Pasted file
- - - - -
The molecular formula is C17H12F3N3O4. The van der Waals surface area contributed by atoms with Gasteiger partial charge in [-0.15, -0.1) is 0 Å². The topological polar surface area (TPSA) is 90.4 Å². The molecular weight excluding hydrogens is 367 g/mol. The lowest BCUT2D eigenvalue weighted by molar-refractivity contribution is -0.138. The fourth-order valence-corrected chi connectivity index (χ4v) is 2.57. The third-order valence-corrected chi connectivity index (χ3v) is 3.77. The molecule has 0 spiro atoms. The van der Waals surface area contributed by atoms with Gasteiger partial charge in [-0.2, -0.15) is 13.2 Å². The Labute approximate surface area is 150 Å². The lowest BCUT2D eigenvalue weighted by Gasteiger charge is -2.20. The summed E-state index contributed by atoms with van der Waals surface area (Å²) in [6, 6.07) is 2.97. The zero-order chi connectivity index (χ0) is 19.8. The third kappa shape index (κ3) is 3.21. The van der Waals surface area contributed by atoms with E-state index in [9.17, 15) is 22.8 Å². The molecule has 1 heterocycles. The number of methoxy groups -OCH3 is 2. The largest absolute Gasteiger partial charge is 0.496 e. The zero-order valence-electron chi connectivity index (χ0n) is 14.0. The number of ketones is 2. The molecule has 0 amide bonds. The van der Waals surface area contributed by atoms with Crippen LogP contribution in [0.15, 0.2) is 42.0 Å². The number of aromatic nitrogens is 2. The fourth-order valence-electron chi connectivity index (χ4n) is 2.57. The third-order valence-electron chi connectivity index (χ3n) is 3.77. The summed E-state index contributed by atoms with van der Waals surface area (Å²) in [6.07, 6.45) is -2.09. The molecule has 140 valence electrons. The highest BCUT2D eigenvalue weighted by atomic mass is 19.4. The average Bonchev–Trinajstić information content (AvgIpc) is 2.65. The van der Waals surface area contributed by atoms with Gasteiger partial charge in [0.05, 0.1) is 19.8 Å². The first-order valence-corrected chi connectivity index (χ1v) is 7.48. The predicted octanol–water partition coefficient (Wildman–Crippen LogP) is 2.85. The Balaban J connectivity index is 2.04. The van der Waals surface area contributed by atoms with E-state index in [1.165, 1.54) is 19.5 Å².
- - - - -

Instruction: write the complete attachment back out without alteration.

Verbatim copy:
The molecular formula is C17H12F3N3O4. The van der Waals surface area contributed by atoms with Gasteiger partial charge in [-0.15, -0.1) is 0 Å². The topological polar surface area (TPSA) is 90.4 Å². The molecular weight excluding hydrogens is 367 g/mol. The lowest BCUT2D eigenvalue weighted by molar-refractivity contribution is -0.138. The fourth-order valence-corrected chi connectivity index (χ4v) is 2.57. The third-order valence-corrected chi connectivity index (χ3v) is 3.77. The molecule has 0 spiro atoms. The van der Waals surface area contributed by atoms with Gasteiger partial charge in [-0.2, -0.15) is 13.2 Å². The Labute approximate surface area is 150 Å². The lowest BCUT2D eigenvalue weighted by Gasteiger charge is -2.20. The summed E-state index contributed by atoms with van der Waals surface area (Å²) in [6, 6.07) is 2.97. The zero-order chi connectivity index (χ0) is 19.8. The third kappa shape index (κ3) is 3.21. The van der Waals surface area contributed by atoms with E-state index in [9.17, 15) is 22.8 Å². The molecule has 1 heterocycles. The number of methoxy groups -OCH3 is 2. The largest absolute Gasteiger partial charge is 0.496 e. The zero-order valence-electron chi connectivity index (χ0n) is 14.0. The number of ketones is 2. The molecule has 0 amide bonds. The van der Waals surface area contributed by atoms with Crippen LogP contribution in [0.15, 0.2) is 42.0 Å². The number of aromatic nitrogens is 2. The fourth-order valence-electron chi connectivity index (χ4n) is 2.57. The third-order valence-electron chi connectivity index (χ3n) is 3.77. The summed E-state index contributed by atoms with van der Waals surface area (Å²) in [6.07, 6.45) is -2.09. The molecule has 140 valence electrons. The highest BCUT2D eigenvalue weighted by atomic mass is 19.4. The average Bonchev–Trinajstić information content (AvgIpc) is 2.65. The van der Waals surface area contributed by atoms with Gasteiger partial charge in [0.05, 0.1) is 19.8 Å². The first-order valence-corrected chi connectivity index (χ1v) is 7.48. The predicted octanol–water partition coefficient (Wildman–Crippen LogP) is 2.85. The Balaban J connectivity index is 2.04. The van der Waals surface area contributed by atoms with E-state index in [1.165, 1.54) is 19.5 Å².